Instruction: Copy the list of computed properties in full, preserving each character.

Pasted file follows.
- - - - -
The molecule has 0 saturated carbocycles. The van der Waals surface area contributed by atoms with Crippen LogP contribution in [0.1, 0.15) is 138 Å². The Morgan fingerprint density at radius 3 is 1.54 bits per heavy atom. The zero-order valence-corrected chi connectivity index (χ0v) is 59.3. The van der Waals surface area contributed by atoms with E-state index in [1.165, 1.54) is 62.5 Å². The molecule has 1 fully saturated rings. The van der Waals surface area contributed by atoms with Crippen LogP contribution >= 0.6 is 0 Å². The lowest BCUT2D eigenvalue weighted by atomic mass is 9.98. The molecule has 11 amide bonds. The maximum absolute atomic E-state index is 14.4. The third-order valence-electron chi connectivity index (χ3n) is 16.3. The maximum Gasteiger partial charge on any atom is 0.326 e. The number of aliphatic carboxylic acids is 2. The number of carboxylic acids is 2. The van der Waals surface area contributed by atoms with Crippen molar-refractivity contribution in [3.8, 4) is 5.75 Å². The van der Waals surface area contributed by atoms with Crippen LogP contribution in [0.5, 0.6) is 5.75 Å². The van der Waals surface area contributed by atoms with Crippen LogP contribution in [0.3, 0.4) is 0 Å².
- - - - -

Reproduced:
The molecule has 0 saturated carbocycles. The van der Waals surface area contributed by atoms with Crippen LogP contribution in [0.1, 0.15) is 138 Å². The Morgan fingerprint density at radius 3 is 1.54 bits per heavy atom. The zero-order valence-corrected chi connectivity index (χ0v) is 59.3. The van der Waals surface area contributed by atoms with E-state index in [1.165, 1.54) is 62.5 Å². The molecule has 1 fully saturated rings. The van der Waals surface area contributed by atoms with Crippen LogP contribution >= 0.6 is 0 Å². The lowest BCUT2D eigenvalue weighted by atomic mass is 9.98. The molecule has 11 amide bonds. The maximum absolute atomic E-state index is 14.4. The third-order valence-electron chi connectivity index (χ3n) is 16.3. The maximum Gasteiger partial charge on any atom is 0.326 e. The number of aliphatic carboxylic acids is 2. The number of carboxylic acids is 2. The van der Waals surface area contributed by atoms with Crippen molar-refractivity contribution in [3.8, 4) is 5.75 Å². The van der Waals surface area contributed by atoms with Crippen LogP contribution in [0.5, 0.6) is 5.75 Å². The van der Waals surface area contributed by atoms with Crippen LogP contribution in [0.3, 0.4) is 0 Å².